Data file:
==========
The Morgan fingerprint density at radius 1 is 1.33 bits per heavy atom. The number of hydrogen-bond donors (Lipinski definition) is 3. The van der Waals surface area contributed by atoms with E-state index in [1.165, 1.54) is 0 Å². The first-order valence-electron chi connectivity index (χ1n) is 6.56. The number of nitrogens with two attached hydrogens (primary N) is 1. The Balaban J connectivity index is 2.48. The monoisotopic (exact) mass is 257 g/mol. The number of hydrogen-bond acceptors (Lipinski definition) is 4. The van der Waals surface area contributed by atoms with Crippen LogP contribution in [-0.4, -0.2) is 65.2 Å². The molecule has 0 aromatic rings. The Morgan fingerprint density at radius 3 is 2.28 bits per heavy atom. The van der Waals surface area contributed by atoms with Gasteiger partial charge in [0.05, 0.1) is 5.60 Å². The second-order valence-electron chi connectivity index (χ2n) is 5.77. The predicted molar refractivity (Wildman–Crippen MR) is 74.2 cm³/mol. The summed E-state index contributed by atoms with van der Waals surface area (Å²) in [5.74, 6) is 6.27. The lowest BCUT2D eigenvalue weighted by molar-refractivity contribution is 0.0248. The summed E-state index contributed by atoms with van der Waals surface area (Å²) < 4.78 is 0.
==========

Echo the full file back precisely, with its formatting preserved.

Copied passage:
The Morgan fingerprint density at radius 1 is 1.33 bits per heavy atom. The number of hydrogen-bond donors (Lipinski definition) is 3. The van der Waals surface area contributed by atoms with E-state index in [1.165, 1.54) is 0 Å². The first-order valence-electron chi connectivity index (χ1n) is 6.56. The number of nitrogens with two attached hydrogens (primary N) is 1. The Balaban J connectivity index is 2.48. The monoisotopic (exact) mass is 257 g/mol. The number of hydrogen-bond acceptors (Lipinski definition) is 4. The van der Waals surface area contributed by atoms with Crippen LogP contribution in [-0.4, -0.2) is 65.2 Å². The molecule has 0 aromatic rings. The Morgan fingerprint density at radius 3 is 2.28 bits per heavy atom. The van der Waals surface area contributed by atoms with Gasteiger partial charge in [0.05, 0.1) is 5.60 Å². The second-order valence-electron chi connectivity index (χ2n) is 5.77. The predicted molar refractivity (Wildman–Crippen MR) is 74.2 cm³/mol. The summed E-state index contributed by atoms with van der Waals surface area (Å²) in [5.74, 6) is 6.27. The lowest BCUT2D eigenvalue weighted by molar-refractivity contribution is 0.0248. The summed E-state index contributed by atoms with van der Waals surface area (Å²) < 4.78 is 0.